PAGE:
Lake Winnipesaukee Info | Lakes Region New Hampshire Information –  NH Vacation Attractions, Dining, Lodging, Boating, Beaches, Fishing, Hiking, Snowmobiling

Lakes Region and Lake Winnipesaukee
Canoeing Information

New hampshire Law requires that each canoe occupant have a flotation device. Wear it if you can’t swim!

Bring along an extra paddle.

Bring along some extra rope to tie up the canoe in case you want to stop and rest.

Sun protection – a hat, sunglasses and sunblock.

Mosquito repellent

Dry clothes and a towel , sealed in a watertight plastic bag. If you tip over, you’ll want to change.

Food and water – canoe trips can last hours. Bring sandwiches and snacks

Remember to include plenty to drink, but NO ALCOHOL , as per state law. Alcohol has a dehydrating effect, and the combined effect of drinking, the hot sun and the work of paddling is stressful, which can wreck havoc on paddlers who are not in shape.

Heat stroke is a real danger, along with heart attacks and other unpleasantness. Also, drunks are loud, obnoxious and boring to others seeking a peaceful experience.

Wear shoes that can get wet such as Keds or windsurfing slip-ons, also known as riversiders, riverrunners or wading sandals.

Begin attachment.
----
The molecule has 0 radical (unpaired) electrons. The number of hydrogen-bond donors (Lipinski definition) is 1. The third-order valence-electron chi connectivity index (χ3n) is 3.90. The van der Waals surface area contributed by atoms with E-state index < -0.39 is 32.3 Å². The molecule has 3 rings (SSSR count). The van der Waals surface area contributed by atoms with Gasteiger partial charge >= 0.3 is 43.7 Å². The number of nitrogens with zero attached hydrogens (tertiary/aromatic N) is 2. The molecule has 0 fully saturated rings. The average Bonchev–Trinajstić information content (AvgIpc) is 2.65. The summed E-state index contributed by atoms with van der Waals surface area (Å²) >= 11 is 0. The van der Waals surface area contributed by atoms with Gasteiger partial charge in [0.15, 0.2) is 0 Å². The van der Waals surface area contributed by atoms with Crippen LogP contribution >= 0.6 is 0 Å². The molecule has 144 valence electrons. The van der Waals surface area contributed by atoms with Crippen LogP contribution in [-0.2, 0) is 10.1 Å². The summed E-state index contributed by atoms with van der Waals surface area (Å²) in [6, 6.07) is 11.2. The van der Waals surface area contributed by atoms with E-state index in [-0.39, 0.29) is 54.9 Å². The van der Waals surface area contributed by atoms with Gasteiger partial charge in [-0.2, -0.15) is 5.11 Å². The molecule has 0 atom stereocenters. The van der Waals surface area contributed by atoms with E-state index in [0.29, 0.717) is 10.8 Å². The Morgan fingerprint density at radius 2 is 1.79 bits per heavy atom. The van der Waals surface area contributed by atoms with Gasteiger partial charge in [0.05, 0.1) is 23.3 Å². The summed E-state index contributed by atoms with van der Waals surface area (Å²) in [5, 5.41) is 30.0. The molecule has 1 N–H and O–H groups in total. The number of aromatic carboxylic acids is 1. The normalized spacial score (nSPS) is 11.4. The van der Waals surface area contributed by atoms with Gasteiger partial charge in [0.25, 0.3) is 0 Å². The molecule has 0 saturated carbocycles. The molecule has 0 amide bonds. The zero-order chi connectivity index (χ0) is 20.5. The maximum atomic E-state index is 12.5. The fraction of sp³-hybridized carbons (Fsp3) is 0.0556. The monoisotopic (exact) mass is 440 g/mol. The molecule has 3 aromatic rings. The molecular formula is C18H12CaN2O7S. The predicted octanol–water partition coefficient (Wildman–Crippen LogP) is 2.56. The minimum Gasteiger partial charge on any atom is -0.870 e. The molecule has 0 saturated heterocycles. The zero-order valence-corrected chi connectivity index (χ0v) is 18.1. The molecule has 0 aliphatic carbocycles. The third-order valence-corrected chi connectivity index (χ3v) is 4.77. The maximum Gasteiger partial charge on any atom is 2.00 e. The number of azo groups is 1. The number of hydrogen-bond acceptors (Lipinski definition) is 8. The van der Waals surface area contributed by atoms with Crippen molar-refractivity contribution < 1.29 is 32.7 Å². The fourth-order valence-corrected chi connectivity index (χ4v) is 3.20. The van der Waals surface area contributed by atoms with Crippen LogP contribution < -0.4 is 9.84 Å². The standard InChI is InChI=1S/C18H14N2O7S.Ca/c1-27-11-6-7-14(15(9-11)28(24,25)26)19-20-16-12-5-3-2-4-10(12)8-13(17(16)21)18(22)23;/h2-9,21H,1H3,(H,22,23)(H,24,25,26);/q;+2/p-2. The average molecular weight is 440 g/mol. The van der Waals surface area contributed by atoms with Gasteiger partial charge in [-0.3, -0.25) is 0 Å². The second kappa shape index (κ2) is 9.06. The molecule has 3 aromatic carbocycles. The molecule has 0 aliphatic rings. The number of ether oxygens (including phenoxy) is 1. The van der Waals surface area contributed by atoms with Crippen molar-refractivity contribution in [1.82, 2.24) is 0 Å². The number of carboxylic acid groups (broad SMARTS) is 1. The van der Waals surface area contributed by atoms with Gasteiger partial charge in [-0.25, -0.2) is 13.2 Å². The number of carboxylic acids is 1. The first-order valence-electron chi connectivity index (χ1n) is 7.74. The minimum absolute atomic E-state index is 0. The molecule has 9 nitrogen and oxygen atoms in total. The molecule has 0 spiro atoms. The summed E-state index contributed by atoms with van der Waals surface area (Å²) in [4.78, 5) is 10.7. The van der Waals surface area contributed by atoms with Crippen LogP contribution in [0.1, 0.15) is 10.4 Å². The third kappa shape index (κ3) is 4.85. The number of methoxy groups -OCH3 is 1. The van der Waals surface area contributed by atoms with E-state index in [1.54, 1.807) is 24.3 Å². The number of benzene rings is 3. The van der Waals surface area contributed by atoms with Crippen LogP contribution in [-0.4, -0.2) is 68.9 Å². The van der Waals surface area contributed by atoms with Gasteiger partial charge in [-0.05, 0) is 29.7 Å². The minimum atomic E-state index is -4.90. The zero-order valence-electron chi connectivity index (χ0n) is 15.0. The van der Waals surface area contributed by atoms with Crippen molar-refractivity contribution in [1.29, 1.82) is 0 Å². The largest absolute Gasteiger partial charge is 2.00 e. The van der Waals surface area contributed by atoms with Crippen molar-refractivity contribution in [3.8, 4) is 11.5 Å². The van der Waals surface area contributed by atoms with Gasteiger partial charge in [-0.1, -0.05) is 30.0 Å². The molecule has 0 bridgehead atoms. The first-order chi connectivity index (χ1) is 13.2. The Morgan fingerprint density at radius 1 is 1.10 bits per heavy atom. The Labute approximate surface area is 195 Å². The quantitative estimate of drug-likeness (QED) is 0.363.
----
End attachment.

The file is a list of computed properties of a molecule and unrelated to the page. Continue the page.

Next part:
When taking a break, staying with your canoe will keep others from borrowing it.

Bring along something to bail out the canoe with, if necessary – which brings us to the next point:

In case of a tipover: Don’t panic! Your canoe can be flipped back over. Over-turned canoes float. Push the canoe towards shallow water and return the canoe to the upright position and bail it out. If with a group, work together to turn it back over. If the water is too deep for standing, staying with the canoe will ensure that you don’t drown. In rivers with a current do not float with your body on the down river side of the canoe. By staying upstream you can avoid being pinned against an obstruction. Surprisingly, even a light current flow could cause you to be pinned if you are between an immovable object and your canoe is in a tidal flow.

Stay away from strainers and sweepers. Sweepers are low-hanging branches which touch the water in a current. Strainers are trees and parts of trees or posts which are submerged and subject to strong currents. If you are swept by the flow against an obstruction lean your body toward the obstruction instead of pushing away. Pushing invites the flow to come in over the side rather quickly, since water moves irresistibly and is constant.

Trash Bags – clean up after yourself, and remember to leave our fragile environment as beautiful and healthy as it was before you arrived

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